For eight years, the Obama Administration used their official website, Facebook, Twitter, and other social media channels to share information directly with the American public and the Trump administration continues to do the same.

The Internet and social media channels have been around for 20+ years and yet only a few days ago, the National Association of the Deaf [NAD] figured out the right contact person at the White House for issues related to ASL access. The saving grace was the National Council on Disability’s open letter with a request for ASL interpreters to be present at all White House press briefings. Howard Rosenbaum, NAD’s Chief Executive Officer, was featured in a video yesterday where he shared information about NAD’s letter and provided an explanation of why NAD did not send out anything prior to the day before. 

It is worth mentioning there are discrepancies between what is being said on NAD’s video, the video captions, and the transcript included below the video.

The transcript states the following: “We thank the National Council on Disability for sending a letter to the White House to ask for this access, and the NAD has also sent a letter to the White House. Our letter asked for ASL interpreters at all White House public briefings.”

If you watch the video and turn off the captions, however, Howard phrases it this way (this is our rough translation, and only the first two sentences match the captions): “NAD has since been looking for the right person at the White House to discuss this issue, we tried several persons with no luck. We are grateful to a government agency, National Council on Disability (NCD), because they sent a letter to the White House’s Director of Communications asking to make sure that a qualified ASL interpreter is present in any Coronavirus or health-related press briefings at the White House moving forward. We saw their letter, fine, we decided to follow suit by sending a letter to the same recipient with the same request to make sure a qualified ASL interpreter is present at the press briefings and for the television screen to include the interpreter in full view.”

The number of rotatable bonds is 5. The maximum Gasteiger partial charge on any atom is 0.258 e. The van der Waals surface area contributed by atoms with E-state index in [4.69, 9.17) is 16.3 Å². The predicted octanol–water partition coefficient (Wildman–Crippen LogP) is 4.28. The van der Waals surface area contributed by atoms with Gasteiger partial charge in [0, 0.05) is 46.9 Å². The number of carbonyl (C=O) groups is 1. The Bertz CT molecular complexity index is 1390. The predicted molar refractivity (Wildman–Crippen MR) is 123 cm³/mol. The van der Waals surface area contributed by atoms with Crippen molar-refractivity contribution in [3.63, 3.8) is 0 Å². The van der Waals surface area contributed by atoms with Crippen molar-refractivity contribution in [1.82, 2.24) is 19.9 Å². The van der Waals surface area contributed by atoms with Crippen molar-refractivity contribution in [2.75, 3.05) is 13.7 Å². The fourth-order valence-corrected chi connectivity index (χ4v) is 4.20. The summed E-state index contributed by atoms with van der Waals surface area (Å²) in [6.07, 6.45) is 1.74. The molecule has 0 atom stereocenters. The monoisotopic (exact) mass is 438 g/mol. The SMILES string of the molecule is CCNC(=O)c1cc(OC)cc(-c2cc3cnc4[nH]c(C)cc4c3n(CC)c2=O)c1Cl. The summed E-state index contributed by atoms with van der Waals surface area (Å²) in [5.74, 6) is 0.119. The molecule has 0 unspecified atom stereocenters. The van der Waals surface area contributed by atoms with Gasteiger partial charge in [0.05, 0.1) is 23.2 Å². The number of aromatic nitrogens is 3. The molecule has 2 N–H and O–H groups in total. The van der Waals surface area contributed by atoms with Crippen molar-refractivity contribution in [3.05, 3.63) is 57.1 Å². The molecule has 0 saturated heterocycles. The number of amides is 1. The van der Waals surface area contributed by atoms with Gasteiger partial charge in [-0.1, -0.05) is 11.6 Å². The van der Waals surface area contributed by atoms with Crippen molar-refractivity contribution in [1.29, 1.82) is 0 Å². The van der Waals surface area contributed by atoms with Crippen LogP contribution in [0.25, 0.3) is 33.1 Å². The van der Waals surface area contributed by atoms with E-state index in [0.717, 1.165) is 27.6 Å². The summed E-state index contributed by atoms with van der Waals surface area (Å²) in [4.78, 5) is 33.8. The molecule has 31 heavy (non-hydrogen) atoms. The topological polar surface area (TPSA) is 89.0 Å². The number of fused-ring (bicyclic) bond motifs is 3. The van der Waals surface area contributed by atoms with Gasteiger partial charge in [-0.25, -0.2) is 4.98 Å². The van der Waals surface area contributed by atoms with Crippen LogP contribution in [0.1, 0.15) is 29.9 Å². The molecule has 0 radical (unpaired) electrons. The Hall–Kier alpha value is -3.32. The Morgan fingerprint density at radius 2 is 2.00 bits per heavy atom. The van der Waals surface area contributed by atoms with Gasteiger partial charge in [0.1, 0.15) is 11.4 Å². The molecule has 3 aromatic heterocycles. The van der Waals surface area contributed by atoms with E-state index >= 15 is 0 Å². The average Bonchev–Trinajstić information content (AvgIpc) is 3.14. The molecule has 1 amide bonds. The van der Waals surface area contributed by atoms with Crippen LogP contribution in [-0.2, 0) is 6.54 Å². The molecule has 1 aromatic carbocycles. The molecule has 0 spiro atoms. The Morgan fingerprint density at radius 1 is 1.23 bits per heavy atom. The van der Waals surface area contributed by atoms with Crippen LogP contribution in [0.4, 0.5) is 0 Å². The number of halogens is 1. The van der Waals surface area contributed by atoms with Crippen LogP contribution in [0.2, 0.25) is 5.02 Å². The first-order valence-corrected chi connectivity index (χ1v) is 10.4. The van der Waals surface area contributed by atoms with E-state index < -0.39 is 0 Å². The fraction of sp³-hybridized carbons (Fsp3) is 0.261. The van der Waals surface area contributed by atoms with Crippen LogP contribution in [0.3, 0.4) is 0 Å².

Back to our point. Why are we writing this op-ed piece? We will get to why in a moment.

The Director of Communications itself is a position that has existed in the White House since 1969, and it has not changed from one administration to the next except for the incumbent’s name, save one instance where the position was moved over to the Office of the Press Secretary in 1974 (“White House Unit Takes on New Life,” The Washington Post, November 26, 1973, p. 9).

If you type in “White House Director of Communications” on the search bar for Google, you will see an article dated June 25, 2019 by Rebecca Ballhaus from Wall Street Journal as the third result with a snippet that states the following: “WASHINGTON—Stephanie Grisham, the first lady’s communications director, will serve as the next White House press secretary and…”

This image is a screenshot of the search results from having typed in, "White House Director of Communications" on the search bar of Google. An article dated June 25, 2019 by Rebecca Ballahus from Wall Street Journal shows up as the third result with a snippet.

Ballhaus’ article is literally titled: “Stephanie Grisham Named White House Press Secretary, Communications Director.” Pretty hard to miss that one.

All told, it took less than two minutes to find the right contact person…and yet the NAD seemed to have difficulty doing so.

Did the NAD really not have any contact whatsoever with the White House’s Director of Communications under the Obama administration, the Bush administration, or earlier administrations? There surely must have been times where one of the earlier administrations made the misstep of not providing ASL interpreters at press briefings or not including them in full camera view for Deaf* television viewers, no?

This is coming from an entity that prides itself on being the nation’s “premier civil rights organization” to “preserve, protect and promote the civil, human and linguistic rights” for our Deaf* communities. As such, it is more than reasonable to expect the NAD to be well-connected with contact persons on regional, state, and federal levels for their line of work. We expect the NAD to be better than this.